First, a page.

It has taken two years, but JSF finally has the momentum by now, and all the industry support that one could hope for. Tool support is in the works for most popular IDE’s. A large number of good components is readily available, in particular from Apache MyFaces and Oracles recent donation of ADF Faces, together soon to be renamed to Apache Faces. There were many stories from early JSF adopters at Javapolis, very encouraging in general, but a few weak spots were identified as well. Firstly, JSF provides a great foundation for AJAX but there’s no standard way to implement it. Secondly, JSF doesn’t mix with the JSTL expression language. (The next release, JSF 1.2 will address this to some extent). Thirdly it lacks support for state management and variable scoping appropriate for dialogs and processes that span multiple requests. The term process scope was coined, as opposed to request scope (to short) and session scope (too long). Remarkably enough, almost every session on JSF presented some custom solution, so this must be one of the more obvious shortcomings of the original spec.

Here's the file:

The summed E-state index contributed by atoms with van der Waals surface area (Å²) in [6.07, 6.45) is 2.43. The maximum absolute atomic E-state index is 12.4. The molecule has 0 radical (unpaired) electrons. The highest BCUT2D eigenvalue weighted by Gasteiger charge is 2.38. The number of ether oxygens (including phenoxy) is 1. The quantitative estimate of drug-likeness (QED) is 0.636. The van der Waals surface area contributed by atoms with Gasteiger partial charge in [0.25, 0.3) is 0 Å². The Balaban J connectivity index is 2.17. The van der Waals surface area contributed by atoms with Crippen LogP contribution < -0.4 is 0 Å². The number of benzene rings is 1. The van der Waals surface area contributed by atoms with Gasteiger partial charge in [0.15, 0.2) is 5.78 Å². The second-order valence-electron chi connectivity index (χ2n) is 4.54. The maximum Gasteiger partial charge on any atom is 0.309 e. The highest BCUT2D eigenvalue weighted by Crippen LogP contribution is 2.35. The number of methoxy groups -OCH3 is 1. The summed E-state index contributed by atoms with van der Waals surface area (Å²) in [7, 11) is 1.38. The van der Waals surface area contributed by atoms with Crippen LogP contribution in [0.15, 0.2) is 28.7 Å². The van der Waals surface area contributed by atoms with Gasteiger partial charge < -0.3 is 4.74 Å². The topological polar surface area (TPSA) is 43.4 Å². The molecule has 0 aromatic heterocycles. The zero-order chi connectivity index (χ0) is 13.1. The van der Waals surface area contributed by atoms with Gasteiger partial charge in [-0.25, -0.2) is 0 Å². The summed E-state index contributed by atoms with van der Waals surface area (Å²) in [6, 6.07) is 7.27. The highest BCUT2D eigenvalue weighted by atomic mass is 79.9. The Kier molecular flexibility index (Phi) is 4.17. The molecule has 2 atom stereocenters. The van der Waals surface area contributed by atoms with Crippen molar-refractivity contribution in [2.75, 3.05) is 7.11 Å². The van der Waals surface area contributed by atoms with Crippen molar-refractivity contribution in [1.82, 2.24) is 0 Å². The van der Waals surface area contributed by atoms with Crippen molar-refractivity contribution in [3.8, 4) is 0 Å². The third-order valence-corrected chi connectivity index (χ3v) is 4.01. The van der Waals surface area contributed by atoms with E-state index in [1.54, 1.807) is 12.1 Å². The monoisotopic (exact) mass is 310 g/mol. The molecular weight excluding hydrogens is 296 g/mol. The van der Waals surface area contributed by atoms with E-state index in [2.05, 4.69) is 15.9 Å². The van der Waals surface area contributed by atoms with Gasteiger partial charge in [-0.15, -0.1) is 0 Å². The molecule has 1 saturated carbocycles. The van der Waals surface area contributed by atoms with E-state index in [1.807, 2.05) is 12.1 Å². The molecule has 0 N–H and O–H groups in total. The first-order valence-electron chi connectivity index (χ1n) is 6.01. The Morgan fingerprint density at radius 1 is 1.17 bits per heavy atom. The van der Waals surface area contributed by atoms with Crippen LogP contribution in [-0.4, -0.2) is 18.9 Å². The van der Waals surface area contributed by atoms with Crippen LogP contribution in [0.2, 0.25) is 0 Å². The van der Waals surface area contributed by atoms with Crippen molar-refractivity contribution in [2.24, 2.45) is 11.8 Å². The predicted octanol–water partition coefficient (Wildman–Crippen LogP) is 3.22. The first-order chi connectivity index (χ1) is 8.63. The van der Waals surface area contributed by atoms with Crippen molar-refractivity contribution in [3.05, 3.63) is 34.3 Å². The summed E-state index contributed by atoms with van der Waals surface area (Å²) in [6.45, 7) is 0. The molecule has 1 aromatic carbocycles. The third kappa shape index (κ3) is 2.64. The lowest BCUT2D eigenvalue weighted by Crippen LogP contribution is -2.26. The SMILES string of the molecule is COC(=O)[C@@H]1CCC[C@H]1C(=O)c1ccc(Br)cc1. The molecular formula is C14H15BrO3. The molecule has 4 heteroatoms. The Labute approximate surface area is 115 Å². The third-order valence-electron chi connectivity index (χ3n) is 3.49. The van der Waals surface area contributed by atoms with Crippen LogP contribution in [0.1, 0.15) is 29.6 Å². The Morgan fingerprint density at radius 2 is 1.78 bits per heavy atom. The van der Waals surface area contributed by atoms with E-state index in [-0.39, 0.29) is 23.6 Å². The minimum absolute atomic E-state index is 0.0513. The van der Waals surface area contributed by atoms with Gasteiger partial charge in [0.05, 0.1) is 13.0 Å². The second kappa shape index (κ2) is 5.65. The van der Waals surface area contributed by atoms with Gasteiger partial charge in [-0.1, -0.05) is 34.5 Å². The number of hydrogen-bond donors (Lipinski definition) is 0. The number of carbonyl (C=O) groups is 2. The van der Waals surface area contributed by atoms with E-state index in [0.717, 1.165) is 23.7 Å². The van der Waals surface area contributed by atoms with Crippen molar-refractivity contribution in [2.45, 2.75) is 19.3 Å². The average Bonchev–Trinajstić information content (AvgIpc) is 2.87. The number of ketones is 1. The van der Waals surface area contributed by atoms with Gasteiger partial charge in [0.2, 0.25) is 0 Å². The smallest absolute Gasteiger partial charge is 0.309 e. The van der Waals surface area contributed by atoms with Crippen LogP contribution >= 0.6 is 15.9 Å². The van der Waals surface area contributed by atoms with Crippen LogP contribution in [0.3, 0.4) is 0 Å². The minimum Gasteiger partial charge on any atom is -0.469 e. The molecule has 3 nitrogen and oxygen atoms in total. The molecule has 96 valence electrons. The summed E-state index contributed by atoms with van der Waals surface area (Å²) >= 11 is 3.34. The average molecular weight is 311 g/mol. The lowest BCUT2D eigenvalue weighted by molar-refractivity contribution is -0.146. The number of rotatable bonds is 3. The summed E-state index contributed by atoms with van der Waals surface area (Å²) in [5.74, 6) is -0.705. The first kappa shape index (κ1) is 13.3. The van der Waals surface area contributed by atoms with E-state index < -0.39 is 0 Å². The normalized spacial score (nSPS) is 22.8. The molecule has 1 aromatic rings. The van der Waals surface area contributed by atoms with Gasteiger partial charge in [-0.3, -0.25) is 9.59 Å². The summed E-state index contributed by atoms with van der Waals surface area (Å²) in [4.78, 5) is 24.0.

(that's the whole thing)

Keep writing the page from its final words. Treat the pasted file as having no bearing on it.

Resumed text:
Tapestry and Wicket
Arguably the greatest contribution of Tapestry to innovation is the concept of weaving pure HTML files with Java components. This provides an ideal separation of concerns between graphical design and UI logic, leaving it up to the framework to weave the two together. New kid on the block Wicket copied the idea, resulting in a view framework that resembles a Swing-like model. Definitely very interesting and usable, but my major concern with these frameworks is they don’t allow me to leverage and reuse the growing arsenal of readily available JSF components.
JBoss Seam addresses some issues, mainly targeted at EJB 3.0 integration. They provide process statemanagement (see above), tighter integration between the JSF managed bean and the EJB session- and entity beans, and move the validation from the view higher up into the model.
Authored by Craig McClanahan and David Geary, both deeply involved with both Struts and the initial JSF spec, it should come as no surprise that Shale (a.k.a. Struts Shale, according to David just a branding name Craig insisted on), is a very strong contender for the big prize. Instead of reinventing the wheel, they have bundled best of breed solutions from the open-source domain in a framework that sits on top of JSF: